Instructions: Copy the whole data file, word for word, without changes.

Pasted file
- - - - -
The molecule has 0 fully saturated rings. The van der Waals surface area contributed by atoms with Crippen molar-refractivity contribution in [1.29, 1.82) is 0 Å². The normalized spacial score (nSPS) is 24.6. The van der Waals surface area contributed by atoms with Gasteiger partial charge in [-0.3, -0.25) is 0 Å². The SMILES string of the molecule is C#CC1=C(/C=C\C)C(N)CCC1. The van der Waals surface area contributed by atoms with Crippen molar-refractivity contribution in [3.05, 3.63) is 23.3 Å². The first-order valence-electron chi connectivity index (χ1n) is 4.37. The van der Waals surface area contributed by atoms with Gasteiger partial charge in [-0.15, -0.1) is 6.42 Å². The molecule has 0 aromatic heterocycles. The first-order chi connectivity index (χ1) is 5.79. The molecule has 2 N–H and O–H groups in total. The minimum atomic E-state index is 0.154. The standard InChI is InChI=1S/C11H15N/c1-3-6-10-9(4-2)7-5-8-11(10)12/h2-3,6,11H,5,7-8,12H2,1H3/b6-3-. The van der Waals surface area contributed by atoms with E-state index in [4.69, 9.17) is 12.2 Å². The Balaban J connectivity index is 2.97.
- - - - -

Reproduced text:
The molecule has 0 fully saturated rings. The van der Waals surface area contributed by atoms with Crippen molar-refractivity contribution in [1.29, 1.82) is 0 Å². The normalized spacial score (nSPS) is 24.6. The van der Waals surface area contributed by atoms with Gasteiger partial charge in [-0.3, -0.25) is 0 Å². The SMILES string of the molecule is C#CC1=C(/C=C\C)C(N)CCC1. The van der Waals surface area contributed by atoms with Crippen molar-refractivity contribution in [3.05, 3.63) is 23.3 Å². The first-order valence-electron chi connectivity index (χ1n) is 4.37. The van der Waals surface area contributed by atoms with Gasteiger partial charge in [-0.15, -0.1) is 6.42 Å². The molecule has 0 aromatic heterocycles. The first-order chi connectivity index (χ1) is 5.79. The molecule has 2 N–H and O–H groups in total. The minimum atomic E-state index is 0.154. The standard InChI is InChI=1S/C11H15N/c1-3-6-10-9(4-2)7-5-8-11(10)12/h2-3,6,11H,5,7-8,12H2,1H3/b6-3-. The van der Waals surface area contributed by atoms with E-state index in [4.69, 9.17) is 12.2 Å². The Balaban J connectivity index is 2.97.